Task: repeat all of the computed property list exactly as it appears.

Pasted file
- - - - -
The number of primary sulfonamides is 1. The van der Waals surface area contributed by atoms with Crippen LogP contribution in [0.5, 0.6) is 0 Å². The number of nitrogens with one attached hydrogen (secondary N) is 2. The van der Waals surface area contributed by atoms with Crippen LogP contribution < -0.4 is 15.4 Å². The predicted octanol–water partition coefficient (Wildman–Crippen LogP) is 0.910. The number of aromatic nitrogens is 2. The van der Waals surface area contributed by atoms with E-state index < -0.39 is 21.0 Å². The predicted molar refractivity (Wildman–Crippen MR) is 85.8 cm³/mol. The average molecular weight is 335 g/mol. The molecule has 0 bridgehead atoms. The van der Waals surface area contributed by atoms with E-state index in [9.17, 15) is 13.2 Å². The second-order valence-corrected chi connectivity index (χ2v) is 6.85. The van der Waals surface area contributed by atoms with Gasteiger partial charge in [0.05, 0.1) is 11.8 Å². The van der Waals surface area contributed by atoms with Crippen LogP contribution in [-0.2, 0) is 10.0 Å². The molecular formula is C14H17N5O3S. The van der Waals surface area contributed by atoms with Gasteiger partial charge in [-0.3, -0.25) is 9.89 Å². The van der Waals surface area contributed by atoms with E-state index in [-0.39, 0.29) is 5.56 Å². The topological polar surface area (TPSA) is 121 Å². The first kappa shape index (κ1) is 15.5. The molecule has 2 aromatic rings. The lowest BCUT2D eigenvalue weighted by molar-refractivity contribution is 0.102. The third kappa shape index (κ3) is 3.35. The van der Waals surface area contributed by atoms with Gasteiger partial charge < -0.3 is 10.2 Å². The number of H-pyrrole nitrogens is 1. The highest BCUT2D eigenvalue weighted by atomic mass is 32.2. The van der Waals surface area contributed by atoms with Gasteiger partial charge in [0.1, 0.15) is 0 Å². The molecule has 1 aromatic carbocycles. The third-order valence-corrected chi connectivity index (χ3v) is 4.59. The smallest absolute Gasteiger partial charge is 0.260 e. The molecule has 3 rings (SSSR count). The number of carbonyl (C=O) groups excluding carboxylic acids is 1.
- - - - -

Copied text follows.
The number of primary sulfonamides is 1. The van der Waals surface area contributed by atoms with Crippen LogP contribution in [0.5, 0.6) is 0 Å². The number of nitrogens with one attached hydrogen (secondary N) is 2. The van der Waals surface area contributed by atoms with Crippen LogP contribution < -0.4 is 15.4 Å². The predicted octanol–water partition coefficient (Wildman–Crippen LogP) is 0.910. The number of aromatic nitrogens is 2. The van der Waals surface area contributed by atoms with E-state index < -0.39 is 21.0 Å². The predicted molar refractivity (Wildman–Crippen MR) is 85.8 cm³/mol. The average molecular weight is 335 g/mol. The molecule has 0 bridgehead atoms. The van der Waals surface area contributed by atoms with E-state index in [9.17, 15) is 13.2 Å². The second-order valence-corrected chi connectivity index (χ2v) is 6.85. The van der Waals surface area contributed by atoms with Gasteiger partial charge in [0.05, 0.1) is 11.8 Å². The van der Waals surface area contributed by atoms with Crippen LogP contribution in [-0.2, 0) is 10.0 Å². The molecular formula is C14H17N5O3S. The van der Waals surface area contributed by atoms with Gasteiger partial charge in [-0.3, -0.25) is 9.89 Å². The van der Waals surface area contributed by atoms with E-state index in [-0.39, 0.29) is 5.56 Å². The topological polar surface area (TPSA) is 121 Å². The first kappa shape index (κ1) is 15.5. The molecule has 2 aromatic rings. The lowest BCUT2D eigenvalue weighted by molar-refractivity contribution is 0.102. The third kappa shape index (κ3) is 3.35. The van der Waals surface area contributed by atoms with Gasteiger partial charge < -0.3 is 10.2 Å². The number of H-pyrrole nitrogens is 1. The highest BCUT2D eigenvalue weighted by atomic mass is 32.2. The van der Waals surface area contributed by atoms with Gasteiger partial charge in [0.1, 0.15) is 0 Å². The molecule has 1 aromatic carbocycles. The third-order valence-corrected chi connectivity index (χ3v) is 4.59. The smallest absolute Gasteiger partial charge is 0.260 e. The molecule has 3 rings (SSSR count). The number of carbonyl (C=O) groups excluding carboxylic acids is 1.